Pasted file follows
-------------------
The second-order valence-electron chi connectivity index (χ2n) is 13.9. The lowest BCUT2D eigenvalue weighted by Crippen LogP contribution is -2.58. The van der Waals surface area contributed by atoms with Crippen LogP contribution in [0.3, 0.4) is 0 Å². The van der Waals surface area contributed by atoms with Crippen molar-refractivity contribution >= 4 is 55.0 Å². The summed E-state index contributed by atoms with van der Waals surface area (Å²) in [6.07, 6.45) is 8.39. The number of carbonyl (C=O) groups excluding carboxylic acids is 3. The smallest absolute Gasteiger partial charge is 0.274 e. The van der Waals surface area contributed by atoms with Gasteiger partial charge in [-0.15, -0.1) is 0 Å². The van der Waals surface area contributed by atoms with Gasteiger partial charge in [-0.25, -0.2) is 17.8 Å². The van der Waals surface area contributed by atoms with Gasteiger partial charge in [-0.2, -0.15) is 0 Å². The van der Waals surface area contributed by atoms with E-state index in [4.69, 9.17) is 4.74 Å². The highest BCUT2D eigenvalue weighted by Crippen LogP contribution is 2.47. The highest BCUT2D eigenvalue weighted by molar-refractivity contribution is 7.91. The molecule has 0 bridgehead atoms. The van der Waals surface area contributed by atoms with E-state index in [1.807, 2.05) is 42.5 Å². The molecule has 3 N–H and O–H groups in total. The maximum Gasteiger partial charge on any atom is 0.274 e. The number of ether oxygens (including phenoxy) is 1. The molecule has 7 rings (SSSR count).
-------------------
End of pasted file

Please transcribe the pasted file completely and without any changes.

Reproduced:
The second-order valence-electron chi connectivity index (χ2n) is 13.9. The lowest BCUT2D eigenvalue weighted by Crippen LogP contribution is -2.58. The van der Waals surface area contributed by atoms with Crippen LogP contribution in [0.3, 0.4) is 0 Å². The van der Waals surface area contributed by atoms with Crippen molar-refractivity contribution >= 4 is 55.0 Å². The summed E-state index contributed by atoms with van der Waals surface area (Å²) in [6.07, 6.45) is 8.39. The number of carbonyl (C=O) groups excluding carboxylic acids is 3. The smallest absolute Gasteiger partial charge is 0.274 e. The van der Waals surface area contributed by atoms with Gasteiger partial charge in [-0.15, -0.1) is 0 Å². The van der Waals surface area contributed by atoms with Gasteiger partial charge in [-0.25, -0.2) is 17.8 Å². The van der Waals surface area contributed by atoms with Gasteiger partial charge in [-0.2, -0.15) is 0 Å². The van der Waals surface area contributed by atoms with E-state index in [4.69, 9.17) is 4.74 Å². The highest BCUT2D eigenvalue weighted by Crippen LogP contribution is 2.47. The highest BCUT2D eigenvalue weighted by molar-refractivity contribution is 7.91. The molecule has 0 bridgehead atoms. The van der Waals surface area contributed by atoms with E-state index in [1.807, 2.05) is 42.5 Å². The molecule has 3 N–H and O–H groups in total. The maximum Gasteiger partial charge on any atom is 0.274 e. The number of ether oxygens (including phenoxy) is 1. The molecule has 7 rings (SSSR count).